Recently we worked on recovering a large deposit for a renter in our Ongoing Support program.
The case highlights (among other things) the crucial role that evidence (usually in the form of paperwork) can play in deciding who prevails where there’s a dispute over deductions that can be made by a Landlord for alleged damage to the home.
The Landlord in this case tried to hold on to £800 (of a £9,000 deposit) on the basis that the kitchen walls had been damaged.
We pointed out to the Landlord the fact that the inventory check-in report said the walls were marked when the renter moved in.
We added that, in any event, the £800 claimed was excessive. In an effort to dispose of the matter amicably for our client (the renter’s Employer), we offered £200.
Fortunately the deposit was protected by the Deposit Protection Service (DPS).
The Landlord ignored our offer and tried to get the DPS to send her £800.
We objected and the DPS sent the dispute to be ruled on by an adjudicator. Both parties were asked to make written submissions. We made a robust submission supported by documentation that included the inventory check-in and checkout reports. The waters were muddied by the Landlord reaching out behind out backs to the inventory checkout provider, who consequently went back to the property days after the actual checkout.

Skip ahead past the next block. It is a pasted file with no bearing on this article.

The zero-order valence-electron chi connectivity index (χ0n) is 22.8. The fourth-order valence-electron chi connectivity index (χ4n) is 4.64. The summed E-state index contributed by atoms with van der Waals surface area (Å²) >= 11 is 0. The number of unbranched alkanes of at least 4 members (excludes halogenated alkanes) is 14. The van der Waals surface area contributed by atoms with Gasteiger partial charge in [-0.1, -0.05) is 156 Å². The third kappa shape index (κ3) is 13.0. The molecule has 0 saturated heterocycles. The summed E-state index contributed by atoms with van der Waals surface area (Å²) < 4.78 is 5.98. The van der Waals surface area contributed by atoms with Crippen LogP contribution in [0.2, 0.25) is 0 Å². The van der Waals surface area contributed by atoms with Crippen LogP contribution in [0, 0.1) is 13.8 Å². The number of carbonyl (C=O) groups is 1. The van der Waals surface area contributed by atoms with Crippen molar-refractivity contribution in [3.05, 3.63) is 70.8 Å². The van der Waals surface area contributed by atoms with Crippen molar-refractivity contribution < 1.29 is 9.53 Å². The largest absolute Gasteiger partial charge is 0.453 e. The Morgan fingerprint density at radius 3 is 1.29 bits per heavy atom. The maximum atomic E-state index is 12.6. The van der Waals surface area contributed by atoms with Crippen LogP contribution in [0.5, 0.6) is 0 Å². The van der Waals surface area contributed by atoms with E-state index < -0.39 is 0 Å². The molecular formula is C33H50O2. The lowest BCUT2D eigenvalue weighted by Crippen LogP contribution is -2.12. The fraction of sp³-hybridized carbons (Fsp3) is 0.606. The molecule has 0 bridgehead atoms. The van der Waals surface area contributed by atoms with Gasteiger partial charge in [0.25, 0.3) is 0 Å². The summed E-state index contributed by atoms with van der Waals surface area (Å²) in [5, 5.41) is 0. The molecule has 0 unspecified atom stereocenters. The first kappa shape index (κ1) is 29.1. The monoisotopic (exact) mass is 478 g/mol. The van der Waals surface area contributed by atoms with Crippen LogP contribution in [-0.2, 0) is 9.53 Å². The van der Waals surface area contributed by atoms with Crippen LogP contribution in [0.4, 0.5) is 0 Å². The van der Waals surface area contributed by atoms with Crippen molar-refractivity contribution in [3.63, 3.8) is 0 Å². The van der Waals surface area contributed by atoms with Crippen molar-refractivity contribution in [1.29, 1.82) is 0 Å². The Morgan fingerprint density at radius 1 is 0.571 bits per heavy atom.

As a result of that further visit, the inventory checkout provider was persuaded to provide a further report that was more favourable to the Landlord’s position. We, for the Tenant, pointed out that this was improper and we suggested that the second checkout report should be ignored.
The adjudicator agreed with us and ruled that the Landlord was only entitled to make a deduction of £25 from the deposit instead of the £200 which we had offered for an amicable settlement.
Our tips for renters that arise from this experience are: